With more people becoming vaccinated, certain travel bans being lifted and summer around the corner, you may be feeling ready to take some long-awaited trips. But it’s important to understand when it’s safe to travel and how to help protect yourself when you do.
The Centers for Disease Control and Prevention (CDC) recently updated its recommendations, allowing those fully vaccinated to travel within the U.S., without testing or self-quarantining. That said, even fully vaccinated travelers should continue to follow safety precautions during and after traveling to help protect others.
International travel, however, may put you at increased risk for getting or spreading new COVID-19 variants, even if you are fully vaccinated. If you must travel internationally and are fully vaccinated, make sure to follow your airline and destination’s requirements, which may include getting a negative COVID-19 test within three days before re-entering the United States.
For more tips on how to best protect yourself before, during and after travel, consider these five recommendations from the CDC.
1. Understand the guidelines
If you aren’t fully vaccinated, the CDC recommends delaying your domestic travel. If you must travel, remember to:
- Get tested one-three days before your trip
- Take safety precautions during your trip, like wearing a mask, avoiding crowds and washing your hands often
- Get a viral test three-five days after you return home
- Self-quarantine for a full seven days after travel, even if you test negative. If you don’t get tested, self-quarantine for 10 days after travel.
If you are fully vaccinated, you can travel domestically without getting tested before or after your trip. You should still self-monitor for symptoms and get tested if you develop any.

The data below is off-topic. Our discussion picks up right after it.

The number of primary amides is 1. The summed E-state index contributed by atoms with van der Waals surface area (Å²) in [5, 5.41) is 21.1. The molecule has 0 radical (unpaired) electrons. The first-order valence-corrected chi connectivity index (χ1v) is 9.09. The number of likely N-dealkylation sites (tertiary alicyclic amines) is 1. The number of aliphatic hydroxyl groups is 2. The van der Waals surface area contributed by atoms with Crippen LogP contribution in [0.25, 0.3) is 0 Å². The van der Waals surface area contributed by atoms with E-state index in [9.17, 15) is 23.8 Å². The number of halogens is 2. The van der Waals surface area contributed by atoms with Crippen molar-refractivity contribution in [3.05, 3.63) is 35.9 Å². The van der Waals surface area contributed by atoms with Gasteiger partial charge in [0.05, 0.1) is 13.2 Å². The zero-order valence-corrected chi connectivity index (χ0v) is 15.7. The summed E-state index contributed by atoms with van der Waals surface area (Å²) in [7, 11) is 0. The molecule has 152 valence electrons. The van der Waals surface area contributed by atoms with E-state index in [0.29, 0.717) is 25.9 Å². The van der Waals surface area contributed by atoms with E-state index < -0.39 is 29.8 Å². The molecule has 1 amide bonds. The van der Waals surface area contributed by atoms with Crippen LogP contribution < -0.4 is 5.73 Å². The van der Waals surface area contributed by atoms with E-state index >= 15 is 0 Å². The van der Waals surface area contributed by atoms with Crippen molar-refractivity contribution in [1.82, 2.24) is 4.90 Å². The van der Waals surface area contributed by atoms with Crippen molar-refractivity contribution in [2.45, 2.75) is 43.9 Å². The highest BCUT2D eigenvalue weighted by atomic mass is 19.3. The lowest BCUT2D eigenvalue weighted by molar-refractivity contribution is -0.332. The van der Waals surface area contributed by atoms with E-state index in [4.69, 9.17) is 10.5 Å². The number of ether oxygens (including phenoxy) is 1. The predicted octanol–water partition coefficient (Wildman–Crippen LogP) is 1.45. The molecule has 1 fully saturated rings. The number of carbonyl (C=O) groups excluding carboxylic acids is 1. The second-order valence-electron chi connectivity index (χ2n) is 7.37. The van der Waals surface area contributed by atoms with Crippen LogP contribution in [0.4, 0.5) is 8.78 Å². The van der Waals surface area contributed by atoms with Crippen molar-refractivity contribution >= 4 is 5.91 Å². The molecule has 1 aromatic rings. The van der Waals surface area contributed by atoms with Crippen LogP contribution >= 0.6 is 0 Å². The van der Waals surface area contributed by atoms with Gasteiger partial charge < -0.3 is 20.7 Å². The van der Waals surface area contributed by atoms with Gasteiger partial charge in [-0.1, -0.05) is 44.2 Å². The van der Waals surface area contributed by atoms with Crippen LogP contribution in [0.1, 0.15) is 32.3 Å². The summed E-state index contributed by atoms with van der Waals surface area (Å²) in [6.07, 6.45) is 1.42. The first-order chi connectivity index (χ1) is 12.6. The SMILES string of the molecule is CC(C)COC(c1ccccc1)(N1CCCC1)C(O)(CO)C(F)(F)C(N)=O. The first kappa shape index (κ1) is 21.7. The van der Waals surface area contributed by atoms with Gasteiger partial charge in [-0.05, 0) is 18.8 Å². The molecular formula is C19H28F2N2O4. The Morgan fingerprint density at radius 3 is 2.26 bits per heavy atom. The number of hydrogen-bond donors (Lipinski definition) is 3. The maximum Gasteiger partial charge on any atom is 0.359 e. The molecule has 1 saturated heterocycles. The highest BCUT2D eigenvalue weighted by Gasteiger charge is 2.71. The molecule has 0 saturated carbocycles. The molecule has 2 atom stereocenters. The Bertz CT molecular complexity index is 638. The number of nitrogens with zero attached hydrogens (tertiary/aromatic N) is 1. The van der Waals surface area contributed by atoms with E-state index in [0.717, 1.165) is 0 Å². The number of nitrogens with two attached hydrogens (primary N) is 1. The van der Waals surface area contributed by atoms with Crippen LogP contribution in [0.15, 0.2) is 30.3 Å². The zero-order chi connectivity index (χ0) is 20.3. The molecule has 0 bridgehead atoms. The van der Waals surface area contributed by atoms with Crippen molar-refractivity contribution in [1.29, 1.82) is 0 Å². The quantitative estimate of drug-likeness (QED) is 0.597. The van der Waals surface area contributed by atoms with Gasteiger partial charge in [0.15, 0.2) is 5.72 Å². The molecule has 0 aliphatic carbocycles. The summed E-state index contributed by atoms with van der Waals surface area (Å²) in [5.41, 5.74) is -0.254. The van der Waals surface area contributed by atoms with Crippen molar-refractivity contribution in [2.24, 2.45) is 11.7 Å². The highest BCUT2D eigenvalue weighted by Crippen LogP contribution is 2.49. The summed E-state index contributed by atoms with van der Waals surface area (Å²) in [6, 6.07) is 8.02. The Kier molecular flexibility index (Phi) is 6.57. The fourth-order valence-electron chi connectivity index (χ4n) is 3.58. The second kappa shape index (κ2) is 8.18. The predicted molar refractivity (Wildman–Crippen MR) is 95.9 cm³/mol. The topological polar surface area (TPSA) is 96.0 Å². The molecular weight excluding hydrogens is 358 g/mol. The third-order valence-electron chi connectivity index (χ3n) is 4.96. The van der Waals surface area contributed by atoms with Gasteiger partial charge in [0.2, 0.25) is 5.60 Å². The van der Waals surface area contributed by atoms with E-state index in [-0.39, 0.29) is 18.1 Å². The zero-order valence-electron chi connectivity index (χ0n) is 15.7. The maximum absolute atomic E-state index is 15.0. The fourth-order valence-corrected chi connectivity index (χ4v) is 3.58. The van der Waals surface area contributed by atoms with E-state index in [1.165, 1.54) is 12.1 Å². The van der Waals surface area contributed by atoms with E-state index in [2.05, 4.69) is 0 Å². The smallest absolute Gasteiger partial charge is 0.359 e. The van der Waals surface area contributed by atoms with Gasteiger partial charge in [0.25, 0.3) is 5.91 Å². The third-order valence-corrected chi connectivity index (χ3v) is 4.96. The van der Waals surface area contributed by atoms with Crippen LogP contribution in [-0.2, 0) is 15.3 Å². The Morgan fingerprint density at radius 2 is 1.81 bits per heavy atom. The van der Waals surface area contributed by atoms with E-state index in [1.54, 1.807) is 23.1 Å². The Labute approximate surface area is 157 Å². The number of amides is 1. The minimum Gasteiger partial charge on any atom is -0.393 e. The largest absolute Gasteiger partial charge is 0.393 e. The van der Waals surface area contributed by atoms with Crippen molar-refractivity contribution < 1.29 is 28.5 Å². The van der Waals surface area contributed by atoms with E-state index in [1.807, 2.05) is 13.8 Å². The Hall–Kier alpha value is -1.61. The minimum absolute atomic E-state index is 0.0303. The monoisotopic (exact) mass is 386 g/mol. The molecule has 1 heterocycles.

2. Continue following safety precautions
If you are fully vaccinated, you should still follow CDC’s recommendations for traveling safely including:
- Wearing a mask over your nose and mouth
- Staying 6 feet from others
- Avoiding crowds
- Washing your hands often or using hand sanitizer
3. Check local restrictions
If you are planning to travel out-of-state, make sure to check the state’s local restrictions to ensure you are prepared to follow them. Testing requirements, mask mandates and quarantine recommendations may differ.
4. Avoid COVID-19 surges
Some states and regions are experiencing a COVID-19 surge as variants of the virus continue to spread. Whether you are fully vaccinated or not, it may be best to avoid those areas, if possible.
5. Take precautions booking international travel
The U.S. State Department recently announced it will designate 80% of countries worldwide with a “Do Not Travel” warning where they are experiencing dramatic spikes in cases. If you are planning to travel internationally, check the travel advisory level before booking and make sure you’re covered.
Traveling may increase your chance of getting and spreading COVID-19, so it’s important to follow the recommended guidelines. Remember, if you are experiencing COVID-19 symptoms, have recently been exposed or tested positive for the virus, the CDC encourages you to stay home.
For more information, read more about the recommendations from the Centers for Disease Control and Prevention.